Cyber Security – avoiding phishing attacks

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With Google reporting that it detected on average 46,000 new phishing websites (Transparency Report) each week in 2020(!), I thought I would stay with the subject of cyber security this month and share some more resources I think are helpful for busy schools/trusts.  

What is phishing?

Phishing is when attackers attempt to trick users into doing ‘the wrong thing’, such as clicking a bad link that will download malware, or direct them to a dodgy website.

Phishing can be conducted via a text message, social media, or by phone, but the term ‘phishing’ is mainly used to describe attacks that arrive by email. Phishing emails can reach millions of users directly, and hide amongst the huge number of benign emails that busy users receive. Attacks can install malware (such as ransomware), sabotage systems, or steal intellectual property and money.

Phishing emails can hit an organisation of any size and type. You might get caught up in a mass campaign (where the attacker is just looking to collect some new passwords or make some easy money), or it could be the first step in a targeted attack against your school/trust, where the aim could be something much more specific, like the theft of sensitive data. 

In a targeted phishing attack, the attacker may use information about your staff or school/trust to make their messages even more persuasive and realistic. This is usually referred to as spear phishing.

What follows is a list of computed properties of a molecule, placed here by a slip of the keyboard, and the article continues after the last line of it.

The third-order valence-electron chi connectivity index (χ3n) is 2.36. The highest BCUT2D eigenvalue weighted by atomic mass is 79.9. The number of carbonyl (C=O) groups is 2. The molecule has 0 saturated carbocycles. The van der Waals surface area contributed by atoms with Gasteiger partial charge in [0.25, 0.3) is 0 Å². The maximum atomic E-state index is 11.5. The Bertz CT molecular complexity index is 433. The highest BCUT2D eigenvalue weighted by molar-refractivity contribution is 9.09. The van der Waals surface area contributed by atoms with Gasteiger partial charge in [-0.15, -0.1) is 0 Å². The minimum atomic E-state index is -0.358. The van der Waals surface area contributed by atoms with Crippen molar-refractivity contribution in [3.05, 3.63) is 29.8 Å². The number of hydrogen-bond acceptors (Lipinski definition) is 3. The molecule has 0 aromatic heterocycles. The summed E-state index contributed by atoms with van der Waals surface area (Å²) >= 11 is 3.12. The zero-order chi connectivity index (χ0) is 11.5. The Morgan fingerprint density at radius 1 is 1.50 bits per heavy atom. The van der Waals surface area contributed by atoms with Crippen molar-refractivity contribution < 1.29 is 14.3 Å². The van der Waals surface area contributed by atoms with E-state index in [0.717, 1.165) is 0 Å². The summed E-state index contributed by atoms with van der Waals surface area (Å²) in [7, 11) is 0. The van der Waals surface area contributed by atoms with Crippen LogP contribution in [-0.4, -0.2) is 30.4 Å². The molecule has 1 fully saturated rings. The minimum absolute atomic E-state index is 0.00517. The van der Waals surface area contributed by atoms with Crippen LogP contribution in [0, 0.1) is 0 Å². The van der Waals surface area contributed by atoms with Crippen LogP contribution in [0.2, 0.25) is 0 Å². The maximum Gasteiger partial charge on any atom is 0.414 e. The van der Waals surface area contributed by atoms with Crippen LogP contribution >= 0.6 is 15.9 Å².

So, what can schools/trusts do?

The UK’s National Cyber Security Centre (NCSC) recommends that phishing is best tackled by implementing good technical defences combined with reasonable levels of user awareness, education and training. 

If you want to read further, see this blog post ‘I’m gonna stop you little phishie……’ which offers a great explanation as to why members of staff can’t be expected to solve the phishing problem all by themselves.

Follow the NCSC’s 10 Steps to Cyber Security

This guidance breaks down the task of defending networks, systems and information into essential components (steps) with advice on how to achieve the best possible security in each of the areas. 

There is a useful infographic summarising the 10 Steps:

Utilise the NCSC’s free cyber security training for staff

See my October post for more details.

Share these summaries with staff

I really like these 2 infographics from the NCSC and CPNI (Centre for the Protection of National Infrastructure) which provide a succinct visual summary for staff on dealing with suspicious emails and spear phishing.

Support your governors/trustees to ask questions

The NCSC and the DfE have produced 8 questions for governors/trustees to help improve a school’s understanding of its cyber security risks. 

They could be used by governing boards to start a conversation about cyber security between themselves and school/trust leaders.  They are not intended as a checklist! 

Did you know?

You can report any suspicious emails/potential phishing attacks to the National Cyber Security Centre (NCSC) via this link?

The NCSC takes action on every message it receives and will analyse the suspicious email and any websites it links to. 

This reporting service was introduced in April 2020.  As of 31 October 2020 the number of reports the NCSC has received stands at over 3,613,000 with the removal of 18,071 scams and 39,313 URLs.

If you need to report a fraud or cyber crime attack, you should contact: Action Fraud

Support from SchoolsDPO

The NCSC’s 10 Steps to Cyber Security are one part of my GDPR action plan that I use with the schools I am supporting.  If you would like to know more, please get in touch for an informal chat.  My contact details are at the bottom of the page or you can use this contact form.